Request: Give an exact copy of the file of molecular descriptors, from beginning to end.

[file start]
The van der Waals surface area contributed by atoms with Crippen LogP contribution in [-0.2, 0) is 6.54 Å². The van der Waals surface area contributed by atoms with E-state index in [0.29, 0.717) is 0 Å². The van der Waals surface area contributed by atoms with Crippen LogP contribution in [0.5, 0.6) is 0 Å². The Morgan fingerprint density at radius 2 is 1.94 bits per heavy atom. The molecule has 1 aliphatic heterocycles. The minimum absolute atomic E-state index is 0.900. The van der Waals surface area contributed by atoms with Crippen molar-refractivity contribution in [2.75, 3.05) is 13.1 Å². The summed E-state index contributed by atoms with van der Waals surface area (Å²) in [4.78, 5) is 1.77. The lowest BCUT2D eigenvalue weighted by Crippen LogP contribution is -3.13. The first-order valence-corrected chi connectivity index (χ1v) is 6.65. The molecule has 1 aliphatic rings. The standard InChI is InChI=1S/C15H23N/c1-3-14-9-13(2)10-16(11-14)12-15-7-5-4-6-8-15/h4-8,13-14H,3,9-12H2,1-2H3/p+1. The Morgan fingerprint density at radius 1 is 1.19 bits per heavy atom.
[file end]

The van der Waals surface area contributed by atoms with Crippen LogP contribution in [-0.2, 0) is 6.54 Å². The van der Waals surface area contributed by atoms with E-state index in [0.29, 0.717) is 0 Å². The van der Waals surface area contributed by atoms with Crippen LogP contribution in [0.5, 0.6) is 0 Å². The Morgan fingerprint density at radius 2 is 1.94 bits per heavy atom. The molecule has 1 aliphatic heterocycles. The minimum absolute atomic E-state index is 0.900. The van der Waals surface area contributed by atoms with Crippen molar-refractivity contribution in [2.75, 3.05) is 13.1 Å². The summed E-state index contributed by atoms with van der Waals surface area (Å²) in [4.78, 5) is 1.77. The lowest BCUT2D eigenvalue weighted by Crippen LogP contribution is -3.13. The first-order valence-corrected chi connectivity index (χ1v) is 6.65. The molecule has 1 aliphatic rings. The standard InChI is InChI=1S/C15H23N/c1-3-14-9-13(2)10-16(11-14)12-15-7-5-4-6-8-15/h4-8,13-14H,3,9-12H2,1-2H3/p+1. The Morgan fingerprint density at radius 1 is 1.19 bits per heavy atom.